As Putin’s Russia invades Ukraine, governments worldwide have been imposing sanctions and seizing Russian oligarch assets.
The U.S., U.K., and Europe have announced that the elites who aided Putin’s invasion of Ukraine and gained riches at the expense of the Russian people will have their properties blocked from use and their assets frozen.
Seizing their super yachts, private jets, and mansions is complicated, though.
Countries enforcing sanctions face legal battles from oligarchs who are well-versed in protecting their assets.
Here’s what authorities have seized so far, and what happens next.
Oligarch yachts and compounds
Many high-profile yachts have been seized since Putin’s invasion of Ukraine began two weeks ago.
Alexei Mordashov’s “Lady M,” a 213-foot yacht, was impounded in Imperia, Italy.
Gennady Timchenko’s “Lena,” a 132-foot superyacht was also seized in San Remo, Italy.
Igor Sechin’s 280-foot yacht “Amore Vero” was impounded in La Ciotat, a port in France.
Alisher Usmanov’s $18 million resort compound was impounded in Sardinia. He also owns “Dilbar,” a superyacht which reportedly cost more than $648 million, according to a recent Fortune story.
While several media outlets reported that the German authorities had impounded the yacht, a spokeswoman for Hamburg’s state economy ministry clarified that this was not true because ownership of the yacht had not been established. The yacht is registered to a company in Malta, and is flagged in the Cayman Islands.
Many yachts belonging to the ultra-wealthy are already anchored in the Mediterranean and Caribbean. More than a dozen are on their way to remote ports in small nations like Montenegro and the Maldives, beyond the reach of Western sanctions. Three are anchored in Dubai, and another three have gone dark.
Graceful, a superyacht that many believe belongs to Putin, moved from a repair yard in Hamburg to Kaliningrad, a Russian Baltic port, two weeks before the invasion.
Italy has seized $156 million in luxury yachts and villas since Friday.
In response to the invasion of Ukraine, a jet linked to Russian billionaire Eugene Shvidler was impounded in the U.K., according to Politico. Reports linked to the plane matched Shvidler’s flight records, according to Business Insider.
The jet is registered to Global Jet Luxembourg, a company in Luxembourg. Shvidler is close friends with oligarch billionaire Roman Abramovich, and has a net worth of $1.7 billion. He made his fortune in oil and has close ties to the Kremlin.
This is the first jet seizure since the U.K. passed a rule which allows them to detain Russian aircraft entering the territory and bans exports of space-related goods to Russia. This ban includes any aircraft, operated, chartered, owned, or connected with Russia and certain individuals.
The new measure makes it a criminal offense for Russian aircrafts to fly or land in the U.K.,according to CNBC. According to British Foreign Minister Lizz Truss, they are also intended to put economic pressure on Putin and his allies.
Online tools like the Russian Oligarch Jets tracking project and the AvDelphi website are keeping tabs on the aircrafts in real-time.
What happens next?
Enforcing strong sanctions against Russia presents a legal challenge for countries, even after they seize assets.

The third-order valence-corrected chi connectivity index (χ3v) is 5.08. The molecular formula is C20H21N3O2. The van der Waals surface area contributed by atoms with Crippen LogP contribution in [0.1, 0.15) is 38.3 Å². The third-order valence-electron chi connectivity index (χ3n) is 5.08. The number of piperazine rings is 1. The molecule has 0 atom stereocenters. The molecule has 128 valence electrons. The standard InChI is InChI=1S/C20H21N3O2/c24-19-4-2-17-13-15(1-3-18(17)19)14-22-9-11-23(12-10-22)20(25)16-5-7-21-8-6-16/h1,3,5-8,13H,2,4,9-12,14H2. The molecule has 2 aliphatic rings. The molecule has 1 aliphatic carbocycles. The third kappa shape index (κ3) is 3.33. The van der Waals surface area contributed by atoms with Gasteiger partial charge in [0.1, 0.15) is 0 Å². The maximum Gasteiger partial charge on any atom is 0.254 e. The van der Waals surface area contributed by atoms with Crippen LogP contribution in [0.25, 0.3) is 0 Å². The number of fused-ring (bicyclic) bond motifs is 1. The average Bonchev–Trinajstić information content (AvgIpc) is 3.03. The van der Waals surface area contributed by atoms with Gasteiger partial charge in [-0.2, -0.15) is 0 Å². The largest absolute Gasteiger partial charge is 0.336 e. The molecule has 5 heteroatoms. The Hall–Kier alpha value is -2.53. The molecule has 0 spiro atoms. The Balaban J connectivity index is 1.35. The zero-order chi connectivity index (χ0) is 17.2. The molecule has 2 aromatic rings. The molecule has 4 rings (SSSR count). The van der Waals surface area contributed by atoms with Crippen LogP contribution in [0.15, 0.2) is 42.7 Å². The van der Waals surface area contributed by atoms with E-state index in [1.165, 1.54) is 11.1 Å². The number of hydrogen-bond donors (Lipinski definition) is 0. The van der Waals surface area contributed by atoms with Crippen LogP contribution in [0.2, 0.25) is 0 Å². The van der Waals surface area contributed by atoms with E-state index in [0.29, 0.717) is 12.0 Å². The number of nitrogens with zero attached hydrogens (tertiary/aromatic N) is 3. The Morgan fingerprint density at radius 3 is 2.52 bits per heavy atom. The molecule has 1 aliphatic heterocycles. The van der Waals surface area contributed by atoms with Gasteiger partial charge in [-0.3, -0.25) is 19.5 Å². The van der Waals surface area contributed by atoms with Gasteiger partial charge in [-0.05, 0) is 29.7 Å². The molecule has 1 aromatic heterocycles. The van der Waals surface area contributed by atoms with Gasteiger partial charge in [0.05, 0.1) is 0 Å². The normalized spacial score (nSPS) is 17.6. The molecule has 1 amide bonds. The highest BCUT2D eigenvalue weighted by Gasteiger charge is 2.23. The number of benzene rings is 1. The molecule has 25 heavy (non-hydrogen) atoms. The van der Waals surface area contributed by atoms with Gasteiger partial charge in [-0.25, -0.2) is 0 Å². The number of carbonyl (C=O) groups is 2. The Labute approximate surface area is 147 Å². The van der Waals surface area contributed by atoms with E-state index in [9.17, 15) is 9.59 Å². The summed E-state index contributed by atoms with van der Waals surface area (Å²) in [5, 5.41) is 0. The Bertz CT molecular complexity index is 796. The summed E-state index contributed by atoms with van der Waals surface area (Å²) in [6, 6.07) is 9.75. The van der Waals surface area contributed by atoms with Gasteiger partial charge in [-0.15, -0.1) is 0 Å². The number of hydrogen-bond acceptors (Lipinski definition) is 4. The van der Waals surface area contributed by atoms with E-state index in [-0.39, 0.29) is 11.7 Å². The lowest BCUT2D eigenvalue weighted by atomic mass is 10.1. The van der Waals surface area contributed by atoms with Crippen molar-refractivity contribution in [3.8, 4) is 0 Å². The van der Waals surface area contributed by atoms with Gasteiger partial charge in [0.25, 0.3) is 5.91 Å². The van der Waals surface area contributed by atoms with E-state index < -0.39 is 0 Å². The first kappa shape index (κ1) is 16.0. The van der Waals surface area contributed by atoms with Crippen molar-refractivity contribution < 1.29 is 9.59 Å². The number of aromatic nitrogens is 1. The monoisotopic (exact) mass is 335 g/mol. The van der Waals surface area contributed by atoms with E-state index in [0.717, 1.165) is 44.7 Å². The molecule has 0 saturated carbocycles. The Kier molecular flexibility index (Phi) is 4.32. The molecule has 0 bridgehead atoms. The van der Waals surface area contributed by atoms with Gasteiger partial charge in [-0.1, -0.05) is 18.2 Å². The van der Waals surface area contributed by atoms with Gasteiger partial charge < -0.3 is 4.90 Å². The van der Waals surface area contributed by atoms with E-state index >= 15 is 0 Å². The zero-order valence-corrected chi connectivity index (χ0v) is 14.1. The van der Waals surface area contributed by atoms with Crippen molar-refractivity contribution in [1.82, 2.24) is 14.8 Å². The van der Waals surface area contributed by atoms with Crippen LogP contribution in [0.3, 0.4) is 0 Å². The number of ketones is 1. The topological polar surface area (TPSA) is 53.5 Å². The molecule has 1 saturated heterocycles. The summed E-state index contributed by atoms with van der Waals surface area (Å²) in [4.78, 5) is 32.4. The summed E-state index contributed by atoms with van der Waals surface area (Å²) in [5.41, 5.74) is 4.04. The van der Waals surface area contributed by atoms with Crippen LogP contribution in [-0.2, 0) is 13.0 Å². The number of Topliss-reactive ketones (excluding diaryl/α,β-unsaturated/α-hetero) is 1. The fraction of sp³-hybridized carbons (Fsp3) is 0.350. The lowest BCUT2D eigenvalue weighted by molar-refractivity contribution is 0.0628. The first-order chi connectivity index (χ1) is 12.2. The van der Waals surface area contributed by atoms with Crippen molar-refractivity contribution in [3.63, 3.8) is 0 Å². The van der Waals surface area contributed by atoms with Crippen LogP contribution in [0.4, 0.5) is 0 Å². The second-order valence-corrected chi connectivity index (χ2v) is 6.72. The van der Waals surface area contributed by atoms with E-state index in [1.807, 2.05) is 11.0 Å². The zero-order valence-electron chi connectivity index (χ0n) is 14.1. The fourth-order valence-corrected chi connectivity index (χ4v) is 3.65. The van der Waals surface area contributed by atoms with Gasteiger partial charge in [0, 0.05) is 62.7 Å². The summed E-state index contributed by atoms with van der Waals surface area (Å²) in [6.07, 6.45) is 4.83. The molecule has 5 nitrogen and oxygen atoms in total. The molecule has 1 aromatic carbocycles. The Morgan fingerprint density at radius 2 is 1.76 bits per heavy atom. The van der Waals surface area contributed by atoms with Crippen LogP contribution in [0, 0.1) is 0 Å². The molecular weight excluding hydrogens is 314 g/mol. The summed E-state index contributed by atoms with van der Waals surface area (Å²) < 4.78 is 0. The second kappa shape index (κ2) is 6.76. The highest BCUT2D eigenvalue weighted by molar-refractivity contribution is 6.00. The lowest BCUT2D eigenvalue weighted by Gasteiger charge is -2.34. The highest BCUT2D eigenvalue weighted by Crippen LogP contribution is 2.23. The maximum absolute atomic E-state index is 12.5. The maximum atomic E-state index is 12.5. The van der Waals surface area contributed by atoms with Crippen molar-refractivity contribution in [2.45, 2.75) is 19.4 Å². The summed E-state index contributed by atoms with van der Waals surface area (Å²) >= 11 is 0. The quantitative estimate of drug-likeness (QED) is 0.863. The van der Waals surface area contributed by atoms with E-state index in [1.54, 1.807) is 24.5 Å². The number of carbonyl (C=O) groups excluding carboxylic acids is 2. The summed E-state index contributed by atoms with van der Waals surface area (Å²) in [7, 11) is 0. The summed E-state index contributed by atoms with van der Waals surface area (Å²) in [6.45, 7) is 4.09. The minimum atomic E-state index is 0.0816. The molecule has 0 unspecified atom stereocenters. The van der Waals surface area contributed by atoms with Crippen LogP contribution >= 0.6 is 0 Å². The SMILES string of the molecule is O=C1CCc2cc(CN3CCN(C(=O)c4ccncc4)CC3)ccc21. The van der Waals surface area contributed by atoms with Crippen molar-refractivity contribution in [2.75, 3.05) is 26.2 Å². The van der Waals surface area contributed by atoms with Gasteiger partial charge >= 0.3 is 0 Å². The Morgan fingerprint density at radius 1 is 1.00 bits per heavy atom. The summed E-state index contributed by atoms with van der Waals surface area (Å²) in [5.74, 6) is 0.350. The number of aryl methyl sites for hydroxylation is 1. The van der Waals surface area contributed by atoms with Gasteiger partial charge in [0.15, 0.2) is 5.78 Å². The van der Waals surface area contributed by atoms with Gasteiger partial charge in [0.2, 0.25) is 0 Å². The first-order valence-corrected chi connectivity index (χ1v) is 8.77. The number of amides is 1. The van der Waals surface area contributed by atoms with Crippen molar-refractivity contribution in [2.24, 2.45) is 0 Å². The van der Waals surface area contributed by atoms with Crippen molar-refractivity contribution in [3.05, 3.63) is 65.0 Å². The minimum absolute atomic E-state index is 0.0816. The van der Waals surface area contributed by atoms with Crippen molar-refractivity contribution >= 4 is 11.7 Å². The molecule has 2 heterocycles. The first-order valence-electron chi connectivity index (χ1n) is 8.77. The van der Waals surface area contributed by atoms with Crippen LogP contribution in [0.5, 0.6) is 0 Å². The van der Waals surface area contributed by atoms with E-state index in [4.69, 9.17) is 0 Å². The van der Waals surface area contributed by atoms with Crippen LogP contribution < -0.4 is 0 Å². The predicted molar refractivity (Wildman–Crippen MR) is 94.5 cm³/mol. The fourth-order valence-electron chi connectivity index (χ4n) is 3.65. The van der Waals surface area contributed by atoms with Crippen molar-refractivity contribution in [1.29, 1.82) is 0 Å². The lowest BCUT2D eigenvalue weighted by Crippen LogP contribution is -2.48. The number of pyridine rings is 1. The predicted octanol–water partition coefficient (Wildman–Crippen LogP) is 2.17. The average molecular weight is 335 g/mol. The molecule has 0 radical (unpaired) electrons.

Sanctions don’t just allow countries to take full ownership of Russian oligarchs’ planes, homes, and boats. While the assets are frozen, they still technically belong to the oligarch. A freeze simply means that the owner can’t sell or transfer ownership.
Enforcing sanctions could lead to off-court battles that could last years. Each country has its own sets of laws, and the latest round of sanctions pose unprecedented and unanswered legal questions, according to Benjamin Maltby, an expert in yacht and luxury asset law at Keystone Law.
Prosecutors also require evidence that the asset was directly involved in a crime, which can be difficult to pin down as many Russian oligarchs operate in secrecy, taking steps to cover their tracks.
Oligarchs are challenging targets because they are so well-versed in finding loopholes, such as off-shore accounts in non-sanctioned countries, to protect their assets.
If the state manages to take ownership of the asset and decides to sell it, proceeds typically go to law enforcement.
Costly to maintain
Mordashov and Sechin will continue to have ownership of their yachts, but they won’t be able to sail away because authorities have tied them to docks.
Authorities now face the challenge of expensive costs associated with the yachts, jets, and compounds.
Oligarchs are technically responsible for maintaining their property, even though the assets have been frozen and they can’t use them. But, they could refuse to pay, rendering their yachts and jets unusable and in disrepair.
Authorities aren’t allowed to exchange money with sanctioned individuals, meaning it could be difficult to get them to get Russian oligarchs to pay for necessary maintenance.
What comes next?
President Joe Biden has joined forces with his European allies, warning oligarchs in his State of the Union address that the U.S. is coming for their “ill-begotten gains.”
In Congress, a bi-partisan bill called “Yachts for Ukraine” would allow authorities to seize properties owned by Russian elites in the U.S. valued at more than $5 million. The government would then be able to sell the assets and send the cash to Ukraine.
In the U.K., Parliament members are considering launching new legislation to more easily freeze the assets of oligarchs.
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